Here is Barbara Matthews, managing director of BCM International Regulatory Analytics LLC in Washington, on the latest draft of the Basel III accords for bank safety:
Even though we see a lot of concessions, there are also limits to the concessions. So this isn’t fully caving in.
Whew! I was worried there for a minute. But at least we're not fully caving in.
Early reports suggest that the final draft accord — agreed to by everyone except Germany so far — largely caved in on its definition of capital, which will allow banks a lot more leeway to skirt the new rules. It also, as expected, allows a long transition period before the new rules take effect. In return, it mandates a minimum leverage ratio. This would be great news except that the new minimum is 3%, or 33:1, and as the New York Times reports, "the requirement is expected to have little effect on U.S. institutions, which already meet the 3 percent standard easily." And remember that this was Tim Geithner's reason for opposing leverage ratios in the financial reform bill: he thought it was better handled by the Basel process. That's not looking like such a great bet right now.
And how about the "net stable funding ratio," which you recall has to do with preventing bank runs in the shadow sector. Basically, it would require financial institutions to rely less on overnight and other short-term funding, which can dry up quickly when markets panic, and more on longer term funding. It's a great idea, but the draft agreement punts: "The Committee remains committed to the introduction of the NSFR as a longer term structural complement to the LCR. Nevertheless, the initial NSFR calibration as set out in the December 2009 proposal needs to be modified....A number of adjustments are under consideration." I think we can safely expect this entire subject to be slowly forgotten.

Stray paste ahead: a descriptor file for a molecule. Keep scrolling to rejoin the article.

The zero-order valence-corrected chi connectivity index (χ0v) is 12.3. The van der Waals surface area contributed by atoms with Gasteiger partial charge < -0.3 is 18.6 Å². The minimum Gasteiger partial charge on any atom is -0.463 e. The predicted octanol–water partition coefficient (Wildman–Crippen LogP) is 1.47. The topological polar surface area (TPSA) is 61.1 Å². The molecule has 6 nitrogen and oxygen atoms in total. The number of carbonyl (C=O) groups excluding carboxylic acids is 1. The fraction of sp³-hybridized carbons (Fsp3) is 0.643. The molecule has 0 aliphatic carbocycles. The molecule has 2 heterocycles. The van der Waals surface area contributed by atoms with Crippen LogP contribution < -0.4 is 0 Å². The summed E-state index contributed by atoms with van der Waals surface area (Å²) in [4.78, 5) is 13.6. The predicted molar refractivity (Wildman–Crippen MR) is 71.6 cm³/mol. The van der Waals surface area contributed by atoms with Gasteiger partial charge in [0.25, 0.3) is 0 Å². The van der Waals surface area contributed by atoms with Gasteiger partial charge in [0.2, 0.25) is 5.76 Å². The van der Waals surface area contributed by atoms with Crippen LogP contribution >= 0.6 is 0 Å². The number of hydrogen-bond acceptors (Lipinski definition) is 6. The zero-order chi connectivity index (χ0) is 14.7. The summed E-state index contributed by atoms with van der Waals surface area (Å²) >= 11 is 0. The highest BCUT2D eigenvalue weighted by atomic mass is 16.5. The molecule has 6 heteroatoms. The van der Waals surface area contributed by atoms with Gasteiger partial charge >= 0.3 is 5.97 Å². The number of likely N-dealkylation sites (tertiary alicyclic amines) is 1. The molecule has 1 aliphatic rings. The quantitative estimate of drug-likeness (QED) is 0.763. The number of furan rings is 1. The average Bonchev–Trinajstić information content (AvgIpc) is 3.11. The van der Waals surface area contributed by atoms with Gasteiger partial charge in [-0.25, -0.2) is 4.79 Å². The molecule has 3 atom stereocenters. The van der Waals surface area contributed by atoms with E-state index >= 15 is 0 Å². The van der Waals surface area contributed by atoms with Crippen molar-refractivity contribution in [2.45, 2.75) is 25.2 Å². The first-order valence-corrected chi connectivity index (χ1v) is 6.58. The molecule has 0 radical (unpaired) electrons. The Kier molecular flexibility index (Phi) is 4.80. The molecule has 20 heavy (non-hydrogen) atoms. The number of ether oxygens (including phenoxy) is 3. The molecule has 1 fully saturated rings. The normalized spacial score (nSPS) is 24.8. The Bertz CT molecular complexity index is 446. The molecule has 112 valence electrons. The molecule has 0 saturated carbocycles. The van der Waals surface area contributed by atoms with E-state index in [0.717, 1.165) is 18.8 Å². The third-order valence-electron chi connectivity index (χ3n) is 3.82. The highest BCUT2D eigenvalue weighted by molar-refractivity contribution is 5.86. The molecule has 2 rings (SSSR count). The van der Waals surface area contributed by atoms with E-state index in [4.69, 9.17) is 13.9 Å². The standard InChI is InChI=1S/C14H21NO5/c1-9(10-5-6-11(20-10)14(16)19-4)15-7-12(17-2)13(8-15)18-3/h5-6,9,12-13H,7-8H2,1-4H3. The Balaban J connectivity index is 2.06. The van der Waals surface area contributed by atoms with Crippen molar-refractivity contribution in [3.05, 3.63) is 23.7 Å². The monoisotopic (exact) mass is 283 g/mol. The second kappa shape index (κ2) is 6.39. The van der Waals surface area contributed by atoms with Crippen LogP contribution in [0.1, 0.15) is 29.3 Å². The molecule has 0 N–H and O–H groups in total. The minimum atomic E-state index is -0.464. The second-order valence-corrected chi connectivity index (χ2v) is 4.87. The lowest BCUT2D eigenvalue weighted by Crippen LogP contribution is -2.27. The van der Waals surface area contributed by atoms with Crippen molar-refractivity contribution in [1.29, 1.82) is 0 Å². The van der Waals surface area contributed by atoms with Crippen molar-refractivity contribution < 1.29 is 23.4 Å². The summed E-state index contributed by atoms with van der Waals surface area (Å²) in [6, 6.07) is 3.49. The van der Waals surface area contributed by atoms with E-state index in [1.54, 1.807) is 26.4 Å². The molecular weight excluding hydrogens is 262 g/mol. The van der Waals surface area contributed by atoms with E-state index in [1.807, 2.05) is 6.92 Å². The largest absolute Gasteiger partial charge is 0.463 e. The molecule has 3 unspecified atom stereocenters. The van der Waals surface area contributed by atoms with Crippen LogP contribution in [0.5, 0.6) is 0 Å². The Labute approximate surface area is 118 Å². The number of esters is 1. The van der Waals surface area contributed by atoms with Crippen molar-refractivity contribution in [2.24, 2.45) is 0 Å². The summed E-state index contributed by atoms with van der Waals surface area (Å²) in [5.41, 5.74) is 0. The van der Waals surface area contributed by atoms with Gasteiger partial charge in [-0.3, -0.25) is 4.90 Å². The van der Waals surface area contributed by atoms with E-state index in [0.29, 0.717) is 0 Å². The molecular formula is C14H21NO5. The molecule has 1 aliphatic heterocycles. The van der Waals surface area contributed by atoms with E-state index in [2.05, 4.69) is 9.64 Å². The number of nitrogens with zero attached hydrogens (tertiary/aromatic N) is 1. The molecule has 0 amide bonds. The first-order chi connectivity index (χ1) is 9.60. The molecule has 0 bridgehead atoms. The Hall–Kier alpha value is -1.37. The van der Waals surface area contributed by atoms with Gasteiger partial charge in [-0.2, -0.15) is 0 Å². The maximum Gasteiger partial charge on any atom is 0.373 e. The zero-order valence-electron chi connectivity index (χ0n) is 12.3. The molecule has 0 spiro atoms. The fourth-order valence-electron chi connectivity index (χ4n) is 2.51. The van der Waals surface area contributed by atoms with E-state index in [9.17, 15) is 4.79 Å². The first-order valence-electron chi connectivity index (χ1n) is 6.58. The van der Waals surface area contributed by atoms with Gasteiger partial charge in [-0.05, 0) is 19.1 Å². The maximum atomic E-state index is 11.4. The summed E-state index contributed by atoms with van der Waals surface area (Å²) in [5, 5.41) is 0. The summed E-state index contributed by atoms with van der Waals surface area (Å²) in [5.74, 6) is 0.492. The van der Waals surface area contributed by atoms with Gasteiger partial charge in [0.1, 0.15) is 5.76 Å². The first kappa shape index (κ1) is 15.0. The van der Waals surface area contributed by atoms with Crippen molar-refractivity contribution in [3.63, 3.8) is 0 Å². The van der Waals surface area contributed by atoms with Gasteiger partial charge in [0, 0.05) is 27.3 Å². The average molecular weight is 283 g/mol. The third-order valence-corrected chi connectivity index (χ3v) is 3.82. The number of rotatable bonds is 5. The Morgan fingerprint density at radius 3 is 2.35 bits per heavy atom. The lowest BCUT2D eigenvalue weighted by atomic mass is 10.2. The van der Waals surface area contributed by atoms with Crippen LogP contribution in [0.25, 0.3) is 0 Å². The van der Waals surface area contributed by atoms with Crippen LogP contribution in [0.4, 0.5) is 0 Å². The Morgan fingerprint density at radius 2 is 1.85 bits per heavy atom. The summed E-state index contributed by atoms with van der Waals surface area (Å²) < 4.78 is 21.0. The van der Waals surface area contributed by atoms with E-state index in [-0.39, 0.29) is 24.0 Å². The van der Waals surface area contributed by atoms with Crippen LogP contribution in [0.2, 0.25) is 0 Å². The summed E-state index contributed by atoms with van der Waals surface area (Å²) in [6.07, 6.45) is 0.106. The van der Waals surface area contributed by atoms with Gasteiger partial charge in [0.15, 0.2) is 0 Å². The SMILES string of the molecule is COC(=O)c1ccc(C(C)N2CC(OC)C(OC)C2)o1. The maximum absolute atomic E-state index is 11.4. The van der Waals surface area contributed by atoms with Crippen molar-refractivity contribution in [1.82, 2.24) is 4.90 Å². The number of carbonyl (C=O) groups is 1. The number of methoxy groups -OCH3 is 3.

Basel III appears to be better than Basel II and better than the status quo. But not by much. Here's most of what you need to know: Bloomberg reports that Frederick Cannon, chief equity strategist at New York-based Keefe, Bruyette & Woods, thinks the latest changes should please banks. And the New York Times confirms this: "The announcement helped banking shares move higher in Europe on Tuesday. Analysts said there was relief that the measures were not as punishing as they might have been." And if banks are happy, that's really not good news.